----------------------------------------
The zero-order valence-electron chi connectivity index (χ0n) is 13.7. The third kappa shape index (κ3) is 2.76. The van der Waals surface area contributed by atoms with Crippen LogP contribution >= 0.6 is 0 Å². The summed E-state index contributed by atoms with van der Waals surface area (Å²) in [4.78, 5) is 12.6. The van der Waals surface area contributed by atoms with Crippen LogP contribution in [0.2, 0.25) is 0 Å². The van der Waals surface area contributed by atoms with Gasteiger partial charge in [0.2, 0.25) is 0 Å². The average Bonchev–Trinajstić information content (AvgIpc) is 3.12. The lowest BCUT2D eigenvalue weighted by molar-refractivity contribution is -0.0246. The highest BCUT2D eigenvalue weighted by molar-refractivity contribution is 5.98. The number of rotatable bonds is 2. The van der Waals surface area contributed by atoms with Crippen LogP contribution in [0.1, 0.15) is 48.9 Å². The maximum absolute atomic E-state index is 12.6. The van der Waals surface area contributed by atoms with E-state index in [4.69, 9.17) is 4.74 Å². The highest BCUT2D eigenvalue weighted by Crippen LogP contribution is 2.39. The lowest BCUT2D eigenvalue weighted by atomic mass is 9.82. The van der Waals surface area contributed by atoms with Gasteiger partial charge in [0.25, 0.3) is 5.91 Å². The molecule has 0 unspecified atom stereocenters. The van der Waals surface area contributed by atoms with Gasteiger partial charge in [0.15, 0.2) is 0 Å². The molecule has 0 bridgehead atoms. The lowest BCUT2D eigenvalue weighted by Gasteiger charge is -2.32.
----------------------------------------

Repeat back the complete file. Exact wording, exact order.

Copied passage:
The zero-order valence-electron chi connectivity index (χ0n) is 13.7. The third kappa shape index (κ3) is 2.76. The van der Waals surface area contributed by atoms with Crippen LogP contribution >= 0.6 is 0 Å². The summed E-state index contributed by atoms with van der Waals surface area (Å²) in [4.78, 5) is 12.6. The van der Waals surface area contributed by atoms with Crippen LogP contribution in [0.2, 0.25) is 0 Å². The van der Waals surface area contributed by atoms with Gasteiger partial charge in [0.2, 0.25) is 0 Å². The average Bonchev–Trinajstić information content (AvgIpc) is 3.12. The lowest BCUT2D eigenvalue weighted by molar-refractivity contribution is -0.0246. The highest BCUT2D eigenvalue weighted by molar-refractivity contribution is 5.98. The number of rotatable bonds is 2. The van der Waals surface area contributed by atoms with Crippen LogP contribution in [0.1, 0.15) is 48.9 Å². The maximum absolute atomic E-state index is 12.6. The van der Waals surface area contributed by atoms with E-state index in [4.69, 9.17) is 4.74 Å². The highest BCUT2D eigenvalue weighted by Crippen LogP contribution is 2.39. The lowest BCUT2D eigenvalue weighted by atomic mass is 9.82. The van der Waals surface area contributed by atoms with Gasteiger partial charge in [0.25, 0.3) is 5.91 Å². The molecule has 0 unspecified atom stereocenters. The van der Waals surface area contributed by atoms with Gasteiger partial charge in [0.15, 0.2) is 0 Å². The molecule has 0 bridgehead atoms. The lowest BCUT2D eigenvalue weighted by Gasteiger charge is -2.32.